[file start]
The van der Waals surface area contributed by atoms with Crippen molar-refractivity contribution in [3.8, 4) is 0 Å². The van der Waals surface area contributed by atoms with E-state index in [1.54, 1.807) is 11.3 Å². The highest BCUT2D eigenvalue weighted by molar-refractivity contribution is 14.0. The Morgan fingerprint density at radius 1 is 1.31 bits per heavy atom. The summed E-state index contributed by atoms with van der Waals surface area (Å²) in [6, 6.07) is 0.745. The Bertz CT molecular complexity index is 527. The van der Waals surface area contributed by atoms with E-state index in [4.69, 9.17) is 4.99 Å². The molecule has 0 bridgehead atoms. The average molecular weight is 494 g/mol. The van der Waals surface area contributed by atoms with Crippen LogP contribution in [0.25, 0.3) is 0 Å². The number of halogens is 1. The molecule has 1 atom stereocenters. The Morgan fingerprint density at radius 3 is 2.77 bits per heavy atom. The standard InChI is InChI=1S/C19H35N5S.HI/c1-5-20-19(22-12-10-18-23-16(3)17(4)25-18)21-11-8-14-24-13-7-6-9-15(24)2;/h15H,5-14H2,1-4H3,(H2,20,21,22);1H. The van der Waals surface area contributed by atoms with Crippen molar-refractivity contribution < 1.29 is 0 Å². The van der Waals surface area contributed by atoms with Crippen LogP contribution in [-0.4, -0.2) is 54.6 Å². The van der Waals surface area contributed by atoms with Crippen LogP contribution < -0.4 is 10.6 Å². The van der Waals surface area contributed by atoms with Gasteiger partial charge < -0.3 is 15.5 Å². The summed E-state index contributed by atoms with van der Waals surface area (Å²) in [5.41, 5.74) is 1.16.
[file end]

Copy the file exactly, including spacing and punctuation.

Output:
The van der Waals surface area contributed by atoms with Crippen molar-refractivity contribution in [3.8, 4) is 0 Å². The van der Waals surface area contributed by atoms with E-state index in [1.54, 1.807) is 11.3 Å². The highest BCUT2D eigenvalue weighted by molar-refractivity contribution is 14.0. The Morgan fingerprint density at radius 1 is 1.31 bits per heavy atom. The summed E-state index contributed by atoms with van der Waals surface area (Å²) in [6, 6.07) is 0.745. The Bertz CT molecular complexity index is 527. The van der Waals surface area contributed by atoms with E-state index in [4.69, 9.17) is 4.99 Å². The molecule has 0 bridgehead atoms. The average molecular weight is 494 g/mol. The van der Waals surface area contributed by atoms with Crippen LogP contribution in [0.25, 0.3) is 0 Å². The number of halogens is 1. The molecule has 1 atom stereocenters. The Morgan fingerprint density at radius 3 is 2.77 bits per heavy atom. The standard InChI is InChI=1S/C19H35N5S.HI/c1-5-20-19(22-12-10-18-23-16(3)17(4)25-18)21-11-8-14-24-13-7-6-9-15(24)2;/h15H,5-14H2,1-4H3,(H2,20,21,22);1H. The van der Waals surface area contributed by atoms with Crippen molar-refractivity contribution < 1.29 is 0 Å². The van der Waals surface area contributed by atoms with Crippen LogP contribution in [-0.4, -0.2) is 54.6 Å². The van der Waals surface area contributed by atoms with Crippen LogP contribution < -0.4 is 10.6 Å². The van der Waals surface area contributed by atoms with Gasteiger partial charge < -0.3 is 15.5 Å². The summed E-state index contributed by atoms with van der Waals surface area (Å²) in [5.41, 5.74) is 1.16.